Thurible question

I am the thurifer at a TLM, and I am curious about when the thurible should be left open.

Last time I served, the MC had me leave the thurible open after adding more charcoal during the homily through to the offertory when Father incensed the Altar. I was interested to see that in the Eastern Churches and the traditional Ambrosian Rite the thurible is always open, even when it is being used.

I also am curious about the use of incense in the processions. We used incense during one procession, but Father told us not to do so at the next Mass. I will always carry the thurible in the procession though.

I assume your thurible has been designed where by leaving a few holes on the cover, you can swing it to decrease the time it would take for the charcoals to become hot enough for the incense to take? I haven’t been at Eastern Churches but do they blow across the top of the charcoal to make it hotter?

My guess is that the thurible was meant to be open for maximum effect but if it is to be moved at all (such as in a procession) then it would have to be covered to prevent spillage.

I suspect that the addition of charcoal to the thurible was the reason it was kept open - so that the charcoal would catch. Other than that, the normal position of the thurible was closed. I would be worried about an open thurible during censing. Sparks or flaming incense could easily fly out.

I thought that the cover would have to be in place when the thurible was in use too, but then I found out that in the Eastern and Ambrosian Rites the thurible is open, even when it is in use :confused:

I am also wondering if the thurible should be open during the entrance procession.

I’m not certain any of this has a specific rubric. A lot of it, it would seem to me, would be predicated upon keeping the charcoal lit. Liturgical charcoal burns fast and hot and I can remember being sent back to the sacristy for more charcoal. I can’t explain the Eastern and Ambrosian rites except to say they’d have to be awfully careful!

Hi,
I’m a thurfer at a TLMass as well, I forget the total details but as far as I remember the lid is allways slightly open before it is used i.e incense added. So at the prayers at the foot of the altar, which the M.C is saying the responses to, the thurfer is at the credence waiting for the priest assend, with the thurible slightly uncovered: altar censed return to sacristy. Return to altar until Epistle, fetch thurible. Priest adds incense for Gospel, now lid is left slighty raised, when priest is chanting ‘Sequintia Sancti’ etc you shut the lid and hand to M.C. Return to sacristy, then return to altar etc. Can’t remember everything totaly I’ll have a look at the ‘Ceremonies of the Roman Rite described’ during the week.
God Bless

I’m not certain any of this has a specific rubric. A lot of it, it would seem to me, would be predicated upon keeping the charcoal lit. Liturgical charcoal burns fast and hot and I can remember being sent back to the sacristy for more charcoal. I can’t explain the Eastern and Ambrosian rites except to say they’d have to be awfully careful!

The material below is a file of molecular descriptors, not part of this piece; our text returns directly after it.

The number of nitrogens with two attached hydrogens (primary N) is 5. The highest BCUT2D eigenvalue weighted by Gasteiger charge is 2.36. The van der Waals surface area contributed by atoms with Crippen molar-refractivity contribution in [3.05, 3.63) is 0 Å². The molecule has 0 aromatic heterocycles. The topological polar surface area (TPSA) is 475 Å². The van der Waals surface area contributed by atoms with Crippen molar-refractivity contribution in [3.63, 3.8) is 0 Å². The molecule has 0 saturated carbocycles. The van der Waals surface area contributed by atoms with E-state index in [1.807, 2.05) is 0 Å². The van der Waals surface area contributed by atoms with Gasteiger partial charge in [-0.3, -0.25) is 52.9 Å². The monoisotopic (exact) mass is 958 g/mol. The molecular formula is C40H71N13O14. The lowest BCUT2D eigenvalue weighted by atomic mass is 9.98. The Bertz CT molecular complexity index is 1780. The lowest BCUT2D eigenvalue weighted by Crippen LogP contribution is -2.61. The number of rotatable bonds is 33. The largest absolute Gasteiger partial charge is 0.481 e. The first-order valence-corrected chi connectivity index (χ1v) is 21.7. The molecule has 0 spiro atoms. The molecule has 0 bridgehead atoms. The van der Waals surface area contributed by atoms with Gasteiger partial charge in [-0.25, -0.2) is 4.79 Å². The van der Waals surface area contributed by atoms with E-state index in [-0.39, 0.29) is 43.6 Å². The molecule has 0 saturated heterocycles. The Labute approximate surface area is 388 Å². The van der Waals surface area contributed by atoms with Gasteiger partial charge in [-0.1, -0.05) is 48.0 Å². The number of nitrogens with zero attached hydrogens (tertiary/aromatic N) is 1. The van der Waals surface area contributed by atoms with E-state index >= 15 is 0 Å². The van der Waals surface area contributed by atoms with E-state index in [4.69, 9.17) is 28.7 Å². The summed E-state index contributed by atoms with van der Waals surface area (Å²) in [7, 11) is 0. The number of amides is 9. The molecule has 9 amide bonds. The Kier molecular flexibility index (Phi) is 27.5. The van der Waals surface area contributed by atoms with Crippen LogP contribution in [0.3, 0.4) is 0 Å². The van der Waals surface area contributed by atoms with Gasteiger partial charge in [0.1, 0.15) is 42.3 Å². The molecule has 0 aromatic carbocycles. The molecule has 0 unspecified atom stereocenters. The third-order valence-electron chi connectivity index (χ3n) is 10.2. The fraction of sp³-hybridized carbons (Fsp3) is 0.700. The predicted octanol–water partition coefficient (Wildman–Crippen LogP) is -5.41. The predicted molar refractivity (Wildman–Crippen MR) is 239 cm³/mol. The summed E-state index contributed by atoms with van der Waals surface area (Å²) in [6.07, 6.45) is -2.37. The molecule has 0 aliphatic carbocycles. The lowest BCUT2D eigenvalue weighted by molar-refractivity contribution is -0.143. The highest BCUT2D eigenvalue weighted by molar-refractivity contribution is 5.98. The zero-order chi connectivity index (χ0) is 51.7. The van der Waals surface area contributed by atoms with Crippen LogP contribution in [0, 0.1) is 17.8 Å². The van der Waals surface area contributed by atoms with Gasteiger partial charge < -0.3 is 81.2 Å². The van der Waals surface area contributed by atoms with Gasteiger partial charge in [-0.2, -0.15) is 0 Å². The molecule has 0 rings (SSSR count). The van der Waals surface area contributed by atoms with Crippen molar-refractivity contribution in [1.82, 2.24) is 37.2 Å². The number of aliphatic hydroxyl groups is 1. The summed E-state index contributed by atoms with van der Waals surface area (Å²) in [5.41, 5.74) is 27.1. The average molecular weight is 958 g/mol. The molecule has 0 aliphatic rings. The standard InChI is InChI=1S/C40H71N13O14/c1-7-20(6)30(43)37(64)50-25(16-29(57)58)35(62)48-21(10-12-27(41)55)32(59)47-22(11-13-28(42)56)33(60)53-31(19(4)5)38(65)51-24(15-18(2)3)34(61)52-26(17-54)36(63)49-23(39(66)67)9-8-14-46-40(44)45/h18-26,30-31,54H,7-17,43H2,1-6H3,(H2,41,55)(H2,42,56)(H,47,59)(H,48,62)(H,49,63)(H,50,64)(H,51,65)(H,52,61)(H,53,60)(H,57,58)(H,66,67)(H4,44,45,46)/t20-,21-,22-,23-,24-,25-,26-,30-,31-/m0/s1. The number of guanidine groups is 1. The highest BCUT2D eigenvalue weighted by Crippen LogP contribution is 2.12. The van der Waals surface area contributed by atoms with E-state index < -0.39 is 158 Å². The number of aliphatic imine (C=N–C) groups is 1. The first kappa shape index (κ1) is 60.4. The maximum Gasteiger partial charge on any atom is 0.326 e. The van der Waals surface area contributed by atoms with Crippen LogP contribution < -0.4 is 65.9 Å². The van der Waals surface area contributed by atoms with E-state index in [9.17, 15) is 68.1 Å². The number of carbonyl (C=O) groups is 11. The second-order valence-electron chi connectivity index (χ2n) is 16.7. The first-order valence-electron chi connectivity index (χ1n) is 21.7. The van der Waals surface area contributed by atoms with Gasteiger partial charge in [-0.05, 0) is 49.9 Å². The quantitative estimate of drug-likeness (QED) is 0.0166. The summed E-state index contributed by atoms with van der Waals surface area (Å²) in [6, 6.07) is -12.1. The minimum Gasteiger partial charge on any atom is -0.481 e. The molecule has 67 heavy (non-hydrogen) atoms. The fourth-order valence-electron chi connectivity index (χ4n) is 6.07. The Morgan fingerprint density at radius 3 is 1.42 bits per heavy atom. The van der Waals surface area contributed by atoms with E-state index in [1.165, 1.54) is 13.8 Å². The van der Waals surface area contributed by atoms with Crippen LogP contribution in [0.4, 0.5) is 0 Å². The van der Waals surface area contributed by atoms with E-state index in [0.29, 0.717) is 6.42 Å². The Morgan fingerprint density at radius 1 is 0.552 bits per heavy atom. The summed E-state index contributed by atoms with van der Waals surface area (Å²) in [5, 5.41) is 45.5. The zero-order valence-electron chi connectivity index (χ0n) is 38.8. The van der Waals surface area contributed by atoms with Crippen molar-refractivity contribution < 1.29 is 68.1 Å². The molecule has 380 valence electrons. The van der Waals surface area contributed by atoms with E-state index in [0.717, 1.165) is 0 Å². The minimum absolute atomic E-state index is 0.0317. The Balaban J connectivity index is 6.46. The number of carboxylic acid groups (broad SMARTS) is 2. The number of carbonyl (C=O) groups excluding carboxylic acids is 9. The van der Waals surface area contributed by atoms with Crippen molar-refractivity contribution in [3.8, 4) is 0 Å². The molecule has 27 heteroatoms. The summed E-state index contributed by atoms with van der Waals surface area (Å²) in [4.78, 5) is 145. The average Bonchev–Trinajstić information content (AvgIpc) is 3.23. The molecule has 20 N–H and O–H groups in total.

I can recall seeing a photograph in Macleans Magazine a couple months back of Pope Benedict arriving at the Patriarchate in Istanbul. Before the Holy Father and the Patriarch are two Deacons (or so I assume, based on their vestments which resemble Dalmatics) walking backwards, each swinging an open thurible (small Byzantine-style thuribles, which have bells hung on their three short chains, and are held in one hand).

I also remember reading a description of Mass in the traditional Ambrosian Rite (I cant speak for the revised Ambrosian Rite though), where it noted that the thurible is always open, like in the Eastern tradition.

We have a stand for the thurible beside the credence table, so it is hung there after the procession, then when the priest ascends to the Altar I fetch the thurible and boat and go up beside the MC for Father to impose the incense, and the lid is open for this. Afterwards it is returned to the stand.

Right now though, I just wish to know exactly when in the Mass the thurible should be left open, and if incense should be imposed before the opening procession.

Incense should not be added before procession, in fact the thurible should not be swinging until incense is added and blessed. It should be held in the left hand and be stedy when processing.

The thurible we use had the chains shortened so that it always stays open, at least one inch. This allows for more air to reach the burning coals and keep them hot, as I posted before about this there is nothing more embarrasing than incensing something with no smoke coming out of the thurible.

In the past, before we had the chains shortened the cover would always be lifted when the thurible was placed back in the stand, yet the priest had to open it up a little when incensing to allow more air to hit the coals and more smoke to come out.

I hear there is no problem with those large costly thuribles that you can fit about five charcoal briquettes in at once, but you still keep the cover lifted when not in use so that the coals don’t go out.

Ken

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